Charlie Harper: Kia Puts West Point On World Stage
Tuesday, February 12th, 2019
One of the unexpected highlights of Atlanta’s Super Bowl was an ad by Kia announcing its new full size Telluride SUV. While the vehicle was shown, it was the people of West Point Georgia that were featured, and the divide between rural and urban America highlighted.
“We’re not famous” the spot begins, as narrated by a 10-year-old West Point resident who is being raised by his grandparents. “There are no stars in the sidewalk for us. No statues in our honor. We’re just a small Georgia town of complete unknowns. The closest thing to a world stage is 81 miles away in Atlanta tonight…We’re not famous, but we are incredible. And we make incredible things.”
And there, in front of the year’s largest television audience, the divide between “Atlanta” and “other Georgia”, between our cities and rural America, was placed center stage. The ad was a sharp change for the auto maker whose prior commercials are best known for rapping hamsters. Instead, Kia focused the ad as a “rallying cry for the workers who’ve helped catapult the company to where it is today”, according to Saad Chehab, the company’s V.P. of marketing as quoted in industry trade publication Automotive News.
According to Kia Motors website, the West Point plant is now responsible for 14,000 jobs from its plant and suppliers that have located nearby, and has produced 2.6 million vehicles. It’s a stark change when the area’s future was uncertain after area textile mills closed. The economic impact of the factory extends well beyond Troup County.
This point was emphasized by the Georgia Ports Authority, who announced the morning after the Super Bowl that Kia would begin exporting the new Telluride from the Port of Brunswick later this month. The product of West Point Georgia will be exported well beyond America’s shores.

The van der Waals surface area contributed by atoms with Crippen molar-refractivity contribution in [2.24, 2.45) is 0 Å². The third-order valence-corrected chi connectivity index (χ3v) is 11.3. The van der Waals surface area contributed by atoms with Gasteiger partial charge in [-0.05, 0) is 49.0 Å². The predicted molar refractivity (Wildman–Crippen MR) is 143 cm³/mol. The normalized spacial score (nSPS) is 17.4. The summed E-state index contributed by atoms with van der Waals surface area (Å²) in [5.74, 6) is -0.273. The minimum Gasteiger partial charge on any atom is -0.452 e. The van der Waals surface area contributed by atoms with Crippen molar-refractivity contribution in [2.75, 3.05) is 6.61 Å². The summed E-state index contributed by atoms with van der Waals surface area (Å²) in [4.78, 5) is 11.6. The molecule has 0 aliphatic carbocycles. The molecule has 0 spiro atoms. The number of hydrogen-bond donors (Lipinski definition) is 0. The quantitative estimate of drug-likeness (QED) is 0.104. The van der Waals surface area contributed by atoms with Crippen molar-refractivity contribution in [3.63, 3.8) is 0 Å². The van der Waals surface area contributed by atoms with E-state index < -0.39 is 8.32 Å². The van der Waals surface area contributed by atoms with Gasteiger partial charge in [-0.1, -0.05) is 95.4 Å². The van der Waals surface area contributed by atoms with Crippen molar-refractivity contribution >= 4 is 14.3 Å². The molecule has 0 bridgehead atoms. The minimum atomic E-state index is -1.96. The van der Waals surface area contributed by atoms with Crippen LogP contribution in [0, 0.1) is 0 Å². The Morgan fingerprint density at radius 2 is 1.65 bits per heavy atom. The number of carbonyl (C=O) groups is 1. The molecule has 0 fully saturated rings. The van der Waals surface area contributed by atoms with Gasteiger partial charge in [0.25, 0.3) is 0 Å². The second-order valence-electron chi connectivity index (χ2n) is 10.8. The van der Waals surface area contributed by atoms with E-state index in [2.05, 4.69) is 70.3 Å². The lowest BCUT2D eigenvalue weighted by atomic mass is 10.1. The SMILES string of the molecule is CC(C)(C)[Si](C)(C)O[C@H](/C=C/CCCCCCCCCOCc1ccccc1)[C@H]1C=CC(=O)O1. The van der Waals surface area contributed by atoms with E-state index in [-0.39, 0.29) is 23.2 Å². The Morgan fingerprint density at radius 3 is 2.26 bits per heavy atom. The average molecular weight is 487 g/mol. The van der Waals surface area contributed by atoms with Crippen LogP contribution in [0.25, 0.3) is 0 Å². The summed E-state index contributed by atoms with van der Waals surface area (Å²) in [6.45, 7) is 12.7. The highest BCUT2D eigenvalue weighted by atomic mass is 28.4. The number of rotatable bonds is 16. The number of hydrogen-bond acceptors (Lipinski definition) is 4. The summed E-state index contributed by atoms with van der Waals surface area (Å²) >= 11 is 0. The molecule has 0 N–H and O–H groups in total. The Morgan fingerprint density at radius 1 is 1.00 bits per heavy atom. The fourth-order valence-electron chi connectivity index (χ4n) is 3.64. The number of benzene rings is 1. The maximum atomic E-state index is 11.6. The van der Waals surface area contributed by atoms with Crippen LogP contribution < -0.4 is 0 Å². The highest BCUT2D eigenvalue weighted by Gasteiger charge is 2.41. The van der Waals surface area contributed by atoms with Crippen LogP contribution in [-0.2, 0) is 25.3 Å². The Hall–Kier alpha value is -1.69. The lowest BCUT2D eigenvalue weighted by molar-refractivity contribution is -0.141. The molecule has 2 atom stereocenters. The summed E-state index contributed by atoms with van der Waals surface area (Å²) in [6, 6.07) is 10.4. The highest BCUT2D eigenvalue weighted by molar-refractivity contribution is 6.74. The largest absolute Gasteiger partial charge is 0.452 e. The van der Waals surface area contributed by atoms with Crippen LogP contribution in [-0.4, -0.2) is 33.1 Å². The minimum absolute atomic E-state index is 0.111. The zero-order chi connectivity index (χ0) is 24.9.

In addition, Kia will be using the Port of Savannah to import components used in the assembly of the Telluride and other vehicles that aren’t produced locally. The Ports note that this is similar to parts that come in for Volkswagen Chattanooga plant, where Brunswick exports finished Atlas SUV and Passat sedan models to world markets. The Appalachian Regional Port in Murray County, a multi-modal link to the sea ports via high speed rail, serves the VW plant and brings North Georgia into the logistics picture.
When the information from the Ports Authority is factored in, it puts the “divide” in a different light entirely. In an age of economic specialization, we can’t afford to be divided. Worldwide supply chains and distribution networks rely on predictability and efficient operations. Georgia continues to offer world class logistics with our airports and ports, while continuing to improve the highways and rail systems that link them together with manufacturers and distributors.
The issue of tariffs and trade negotiations significantly complicate the issue and won’t be solved in the space of one column. It is simply noted that the situation is far more complex than “tariffs are bad” and “trade is good”. The U.S. has recently updated its trade agreement with South Korea, so the core supply chain for Kia’s West Point plant is reasonable secure.
Our shared reality, rural, suburban, and urban alike, is that our economic well-being is dependent on trade. We rely on relatively cheap goods to be imported to maintain our standard of living. We rely on a world market to purchase the goods and services we produce to earn our incomes.
It’s a delicate balancing act to set policies that allow us to do both. In the end, the result should be one like West Point Georgia has been able to experience. We must be able to convert our labor into incredible things that others here and abroad can and will purchase.